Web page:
Body parts scandal: staff laid off at NHS waste disposal firm
Employees at a Scottish waste disposal firm that is under criminal investigation have been laid off, after the company lost nearly 20 health service contracts.
Staff at Healthcare Environmental Services (HES), based at Shotts in North Lanarkshire, and which employs 400 people UK-wide, were told on Thursday morning they were being made redundant with immediate effect.
They were called in after being sent text messages shortly before Christmas warning they were not likely to be paid this month because the company’s bank, HSBC, had refused to release money.
HES appears to be on the brink of closing down following months of controversy over its handling of contracts to dispose of clinical waste, including human body parts and infectious waste, for NHS trusts and boards around the UK.
Its contracts for 17 English NHS trusts were terminated after huge backlogs of unprocessed waste were found at its depots, which are spread across the UK.
The NHS in Scotland said its contract, which covered every hospital, GP surgery, NHS pharmacy and dentist in Scotland, would not be renewed in April 2019. In early December, HES claimed it had been locked out of Scottish hospitals and prevented from taking away waste.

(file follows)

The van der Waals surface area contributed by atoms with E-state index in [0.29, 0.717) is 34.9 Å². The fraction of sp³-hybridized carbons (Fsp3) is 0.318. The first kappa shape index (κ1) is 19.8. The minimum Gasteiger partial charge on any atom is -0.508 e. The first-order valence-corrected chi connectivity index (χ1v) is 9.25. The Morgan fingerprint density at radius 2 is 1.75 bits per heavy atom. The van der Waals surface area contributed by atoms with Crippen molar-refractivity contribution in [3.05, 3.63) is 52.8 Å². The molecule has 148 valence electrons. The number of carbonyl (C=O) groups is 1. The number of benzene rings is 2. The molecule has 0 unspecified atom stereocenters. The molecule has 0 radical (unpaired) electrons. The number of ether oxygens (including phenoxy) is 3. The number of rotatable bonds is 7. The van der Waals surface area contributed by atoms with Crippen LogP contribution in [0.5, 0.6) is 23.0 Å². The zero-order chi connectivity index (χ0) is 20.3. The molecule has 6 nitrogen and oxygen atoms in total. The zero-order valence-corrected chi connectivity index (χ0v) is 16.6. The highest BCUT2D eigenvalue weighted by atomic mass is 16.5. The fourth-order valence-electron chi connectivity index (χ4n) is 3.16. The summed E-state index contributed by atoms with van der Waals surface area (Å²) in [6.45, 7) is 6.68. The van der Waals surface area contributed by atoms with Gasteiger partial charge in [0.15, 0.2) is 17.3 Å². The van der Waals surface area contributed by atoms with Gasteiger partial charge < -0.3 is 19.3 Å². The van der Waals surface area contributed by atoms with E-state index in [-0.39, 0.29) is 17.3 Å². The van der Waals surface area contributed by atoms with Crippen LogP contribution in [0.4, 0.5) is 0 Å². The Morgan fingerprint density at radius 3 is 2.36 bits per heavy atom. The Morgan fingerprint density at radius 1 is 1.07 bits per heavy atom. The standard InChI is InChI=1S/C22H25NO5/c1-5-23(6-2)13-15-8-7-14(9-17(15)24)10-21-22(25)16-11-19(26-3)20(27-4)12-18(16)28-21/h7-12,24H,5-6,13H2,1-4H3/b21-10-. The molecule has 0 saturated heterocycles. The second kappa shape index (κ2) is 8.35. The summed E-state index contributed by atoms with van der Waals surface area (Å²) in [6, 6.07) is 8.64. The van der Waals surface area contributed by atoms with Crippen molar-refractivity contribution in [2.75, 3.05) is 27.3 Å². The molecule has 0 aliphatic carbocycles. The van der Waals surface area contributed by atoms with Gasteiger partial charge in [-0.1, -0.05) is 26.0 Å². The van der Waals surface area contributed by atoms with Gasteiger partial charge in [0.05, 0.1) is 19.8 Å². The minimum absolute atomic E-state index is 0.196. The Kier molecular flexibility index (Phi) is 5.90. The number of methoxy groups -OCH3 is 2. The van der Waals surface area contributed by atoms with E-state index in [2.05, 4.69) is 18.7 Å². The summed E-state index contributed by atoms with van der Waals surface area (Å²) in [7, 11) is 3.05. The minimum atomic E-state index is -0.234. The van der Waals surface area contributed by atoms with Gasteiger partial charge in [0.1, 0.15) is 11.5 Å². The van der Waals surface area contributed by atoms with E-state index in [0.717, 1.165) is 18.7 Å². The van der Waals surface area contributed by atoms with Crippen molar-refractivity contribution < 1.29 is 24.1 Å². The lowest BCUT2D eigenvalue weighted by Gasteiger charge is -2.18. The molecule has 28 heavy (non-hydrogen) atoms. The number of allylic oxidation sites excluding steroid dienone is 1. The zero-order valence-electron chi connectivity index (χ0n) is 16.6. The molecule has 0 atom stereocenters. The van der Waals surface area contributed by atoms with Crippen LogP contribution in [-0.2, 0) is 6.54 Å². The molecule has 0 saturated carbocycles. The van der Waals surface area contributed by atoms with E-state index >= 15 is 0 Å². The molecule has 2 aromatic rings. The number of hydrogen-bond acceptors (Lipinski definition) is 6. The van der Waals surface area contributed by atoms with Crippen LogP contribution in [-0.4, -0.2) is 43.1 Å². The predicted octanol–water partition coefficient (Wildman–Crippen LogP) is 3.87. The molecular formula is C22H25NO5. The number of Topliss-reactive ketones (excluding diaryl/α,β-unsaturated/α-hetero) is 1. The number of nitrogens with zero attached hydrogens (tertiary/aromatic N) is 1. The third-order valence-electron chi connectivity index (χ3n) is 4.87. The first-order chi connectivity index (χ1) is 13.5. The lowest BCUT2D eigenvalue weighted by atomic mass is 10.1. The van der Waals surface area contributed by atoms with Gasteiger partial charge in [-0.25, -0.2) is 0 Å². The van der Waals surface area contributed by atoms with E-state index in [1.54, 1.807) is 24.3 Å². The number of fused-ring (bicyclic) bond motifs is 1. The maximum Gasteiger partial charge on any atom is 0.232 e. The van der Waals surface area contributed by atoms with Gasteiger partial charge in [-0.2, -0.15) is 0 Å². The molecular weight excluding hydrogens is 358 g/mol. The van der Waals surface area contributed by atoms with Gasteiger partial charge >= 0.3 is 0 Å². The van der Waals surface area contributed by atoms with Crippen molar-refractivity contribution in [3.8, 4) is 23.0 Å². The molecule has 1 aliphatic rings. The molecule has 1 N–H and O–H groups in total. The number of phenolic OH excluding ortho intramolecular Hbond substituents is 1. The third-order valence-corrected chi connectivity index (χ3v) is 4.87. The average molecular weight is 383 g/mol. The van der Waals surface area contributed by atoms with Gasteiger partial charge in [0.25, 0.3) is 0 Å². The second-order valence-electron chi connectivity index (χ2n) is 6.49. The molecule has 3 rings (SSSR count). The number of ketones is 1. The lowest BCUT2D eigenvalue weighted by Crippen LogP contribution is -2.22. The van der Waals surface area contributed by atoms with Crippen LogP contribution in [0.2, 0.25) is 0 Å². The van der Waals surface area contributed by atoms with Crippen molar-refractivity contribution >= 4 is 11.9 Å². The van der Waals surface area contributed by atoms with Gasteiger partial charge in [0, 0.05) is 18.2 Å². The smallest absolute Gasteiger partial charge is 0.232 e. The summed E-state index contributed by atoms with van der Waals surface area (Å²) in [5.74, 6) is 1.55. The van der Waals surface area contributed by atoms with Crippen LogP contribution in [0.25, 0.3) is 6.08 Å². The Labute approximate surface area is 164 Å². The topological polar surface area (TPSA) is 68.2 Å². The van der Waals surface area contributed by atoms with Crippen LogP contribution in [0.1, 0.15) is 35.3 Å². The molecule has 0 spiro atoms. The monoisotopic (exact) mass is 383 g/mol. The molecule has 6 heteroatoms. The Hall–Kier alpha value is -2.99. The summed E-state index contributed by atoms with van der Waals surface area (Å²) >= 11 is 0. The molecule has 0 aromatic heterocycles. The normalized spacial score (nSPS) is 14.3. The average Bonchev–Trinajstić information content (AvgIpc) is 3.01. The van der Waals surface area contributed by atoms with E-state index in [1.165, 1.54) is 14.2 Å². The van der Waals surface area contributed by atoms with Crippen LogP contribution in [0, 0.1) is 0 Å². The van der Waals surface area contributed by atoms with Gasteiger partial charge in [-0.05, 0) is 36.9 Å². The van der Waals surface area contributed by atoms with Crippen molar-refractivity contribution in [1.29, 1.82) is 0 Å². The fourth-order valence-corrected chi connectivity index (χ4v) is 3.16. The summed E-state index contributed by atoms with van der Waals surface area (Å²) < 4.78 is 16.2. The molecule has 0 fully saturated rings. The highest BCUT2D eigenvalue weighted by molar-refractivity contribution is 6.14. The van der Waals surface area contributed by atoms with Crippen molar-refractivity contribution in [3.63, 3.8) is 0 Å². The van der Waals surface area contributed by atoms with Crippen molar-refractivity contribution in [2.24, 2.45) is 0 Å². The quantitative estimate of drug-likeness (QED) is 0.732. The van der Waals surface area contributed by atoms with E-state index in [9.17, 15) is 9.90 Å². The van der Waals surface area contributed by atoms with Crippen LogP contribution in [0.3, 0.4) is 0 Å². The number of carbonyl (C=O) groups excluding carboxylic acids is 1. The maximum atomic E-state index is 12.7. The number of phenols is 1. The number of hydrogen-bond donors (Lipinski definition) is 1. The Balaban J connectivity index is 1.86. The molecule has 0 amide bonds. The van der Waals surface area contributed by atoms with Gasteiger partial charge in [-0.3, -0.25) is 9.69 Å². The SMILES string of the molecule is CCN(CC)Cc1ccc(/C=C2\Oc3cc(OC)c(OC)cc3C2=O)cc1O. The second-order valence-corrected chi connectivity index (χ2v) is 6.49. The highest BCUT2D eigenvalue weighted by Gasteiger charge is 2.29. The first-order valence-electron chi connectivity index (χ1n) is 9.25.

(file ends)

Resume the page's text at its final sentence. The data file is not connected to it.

The Environment Agency for England has begun a criminal investigation over the unauthorised backlog of waste at its depots, which were at levels far beyond HES licences. It had taken enforcement action against HES 15 times in the past year.
By early December, it is thought HES had stopped collecting waste from at least 25 NHS trusts. The Department for Health transferred its contracts to another supplier, Mitie, while hospitals have installed extra refrigeration units and shipping containers to store uncollected waste.
Garry Pettigrew, the company’s managing director, has repeatedly insisted the firm had done nothing wrong and blamed a nationwide shortage of incinerator capacity and government inaction for the crisis.
In a letter to staff on Thursday, Pettigrew said: “I write to you to inform you that your position in the company will be made redundant with immediate effect. I apologise that there have been no previous consultations on this matter, however there are unforeseen circumstances that have proven to be out of our control.”
It remains unclear how many of HES’s 400 employees have been laid off. The company’s communications director, Graham McColl, was one of those made redundant without warning on Thursday while he was on leave.